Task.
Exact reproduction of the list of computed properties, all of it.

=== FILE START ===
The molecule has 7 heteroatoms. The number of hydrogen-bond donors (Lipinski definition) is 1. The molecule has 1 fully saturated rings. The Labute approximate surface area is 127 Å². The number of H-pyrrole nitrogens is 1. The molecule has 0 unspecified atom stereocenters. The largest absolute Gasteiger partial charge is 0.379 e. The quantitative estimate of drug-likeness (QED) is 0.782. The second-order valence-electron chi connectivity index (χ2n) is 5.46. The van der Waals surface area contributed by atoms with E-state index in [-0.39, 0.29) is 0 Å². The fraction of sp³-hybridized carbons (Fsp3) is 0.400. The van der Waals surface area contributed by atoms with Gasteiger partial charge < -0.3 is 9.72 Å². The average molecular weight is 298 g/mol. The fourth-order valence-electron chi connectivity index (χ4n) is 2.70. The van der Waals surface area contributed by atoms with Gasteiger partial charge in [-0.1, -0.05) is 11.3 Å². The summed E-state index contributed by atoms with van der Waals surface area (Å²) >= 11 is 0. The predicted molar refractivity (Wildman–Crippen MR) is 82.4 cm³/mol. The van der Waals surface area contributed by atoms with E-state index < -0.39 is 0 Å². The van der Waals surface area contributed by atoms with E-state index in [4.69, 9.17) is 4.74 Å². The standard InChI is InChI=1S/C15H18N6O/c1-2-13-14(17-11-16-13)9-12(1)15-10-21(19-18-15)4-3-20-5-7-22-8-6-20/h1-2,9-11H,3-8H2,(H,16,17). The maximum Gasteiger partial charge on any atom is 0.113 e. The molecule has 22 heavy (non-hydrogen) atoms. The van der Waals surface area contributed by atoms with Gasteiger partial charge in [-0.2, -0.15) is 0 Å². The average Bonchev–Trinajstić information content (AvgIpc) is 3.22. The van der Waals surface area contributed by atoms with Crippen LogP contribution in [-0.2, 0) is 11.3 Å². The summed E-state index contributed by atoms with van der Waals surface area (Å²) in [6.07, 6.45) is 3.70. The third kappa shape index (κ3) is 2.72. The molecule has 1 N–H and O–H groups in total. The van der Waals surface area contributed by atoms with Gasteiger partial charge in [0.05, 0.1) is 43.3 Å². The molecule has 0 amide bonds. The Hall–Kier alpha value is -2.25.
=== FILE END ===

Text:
The molecule has 7 heteroatoms. The number of hydrogen-bond donors (Lipinski definition) is 1. The molecule has 1 fully saturated rings. The Labute approximate surface area is 127 Å². The number of H-pyrrole nitrogens is 1. The molecule has 0 unspecified atom stereocenters. The largest absolute Gasteiger partial charge is 0.379 e. The quantitative estimate of drug-likeness (QED) is 0.782. The second-order valence-electron chi connectivity index (χ2n) is 5.46. The van der Waals surface area contributed by atoms with E-state index in [-0.39, 0.29) is 0 Å². The fraction of sp³-hybridized carbons (Fsp3) is 0.400. The van der Waals surface area contributed by atoms with Gasteiger partial charge < -0.3 is 9.72 Å². The average molecular weight is 298 g/mol. The fourth-order valence-electron chi connectivity index (χ4n) is 2.70. The van der Waals surface area contributed by atoms with Gasteiger partial charge in [-0.1, -0.05) is 11.3 Å². The summed E-state index contributed by atoms with van der Waals surface area (Å²) >= 11 is 0. The predicted molar refractivity (Wildman–Crippen MR) is 82.4 cm³/mol. The van der Waals surface area contributed by atoms with E-state index < -0.39 is 0 Å². The van der Waals surface area contributed by atoms with E-state index in [4.69, 9.17) is 4.74 Å². The standard InChI is InChI=1S/C15H18N6O/c1-2-13-14(17-11-16-13)9-12(1)15-10-21(19-18-15)4-3-20-5-7-22-8-6-20/h1-2,9-11H,3-8H2,(H,16,17). The maximum Gasteiger partial charge on any atom is 0.113 e. The molecule has 22 heavy (non-hydrogen) atoms. The van der Waals surface area contributed by atoms with Gasteiger partial charge in [-0.2, -0.15) is 0 Å². The average Bonchev–Trinajstić information content (AvgIpc) is 3.22. The van der Waals surface area contributed by atoms with Crippen LogP contribution in [-0.2, 0) is 11.3 Å². The summed E-state index contributed by atoms with van der Waals surface area (Å²) in [6.07, 6.45) is 3.70. The third kappa shape index (κ3) is 2.72. The molecule has 1 N–H and O–H groups in total. The van der Waals surface area contributed by atoms with Gasteiger partial charge in [0.05, 0.1) is 43.3 Å². The molecule has 0 amide bonds. The Hall–Kier alpha value is -2.25.